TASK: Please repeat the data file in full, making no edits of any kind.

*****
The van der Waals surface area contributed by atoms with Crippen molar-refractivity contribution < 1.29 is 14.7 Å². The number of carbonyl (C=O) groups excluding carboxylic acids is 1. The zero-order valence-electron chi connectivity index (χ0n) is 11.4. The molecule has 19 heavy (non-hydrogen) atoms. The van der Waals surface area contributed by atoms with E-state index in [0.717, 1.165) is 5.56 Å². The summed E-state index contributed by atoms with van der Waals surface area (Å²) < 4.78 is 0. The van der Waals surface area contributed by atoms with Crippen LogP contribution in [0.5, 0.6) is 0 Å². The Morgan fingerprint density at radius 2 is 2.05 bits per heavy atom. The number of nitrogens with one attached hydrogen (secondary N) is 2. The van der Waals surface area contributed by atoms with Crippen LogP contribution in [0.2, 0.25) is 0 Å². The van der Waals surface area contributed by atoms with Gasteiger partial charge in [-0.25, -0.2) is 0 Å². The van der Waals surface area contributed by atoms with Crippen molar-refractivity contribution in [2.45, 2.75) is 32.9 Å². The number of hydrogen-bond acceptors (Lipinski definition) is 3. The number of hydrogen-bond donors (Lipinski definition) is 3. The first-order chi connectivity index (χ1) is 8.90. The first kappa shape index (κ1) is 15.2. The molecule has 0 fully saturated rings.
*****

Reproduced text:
The van der Waals surface area contributed by atoms with Crippen molar-refractivity contribution < 1.29 is 14.7 Å². The number of carbonyl (C=O) groups excluding carboxylic acids is 1. The zero-order valence-electron chi connectivity index (χ0n) is 11.4. The molecule has 19 heavy (non-hydrogen) atoms. The van der Waals surface area contributed by atoms with E-state index in [0.717, 1.165) is 5.56 Å². The summed E-state index contributed by atoms with van der Waals surface area (Å²) < 4.78 is 0. The van der Waals surface area contributed by atoms with Crippen LogP contribution in [0.5, 0.6) is 0 Å². The Morgan fingerprint density at radius 2 is 2.05 bits per heavy atom. The number of nitrogens with one attached hydrogen (secondary N) is 2. The van der Waals surface area contributed by atoms with Crippen LogP contribution in [0.2, 0.25) is 0 Å². The van der Waals surface area contributed by atoms with Gasteiger partial charge in [-0.25, -0.2) is 0 Å². The van der Waals surface area contributed by atoms with Crippen molar-refractivity contribution in [2.45, 2.75) is 32.9 Å². The number of hydrogen-bond acceptors (Lipinski definition) is 3. The number of hydrogen-bond donors (Lipinski definition) is 3. The first-order chi connectivity index (χ1) is 8.90. The first kappa shape index (κ1) is 15.2. The molecule has 0 fully saturated rings.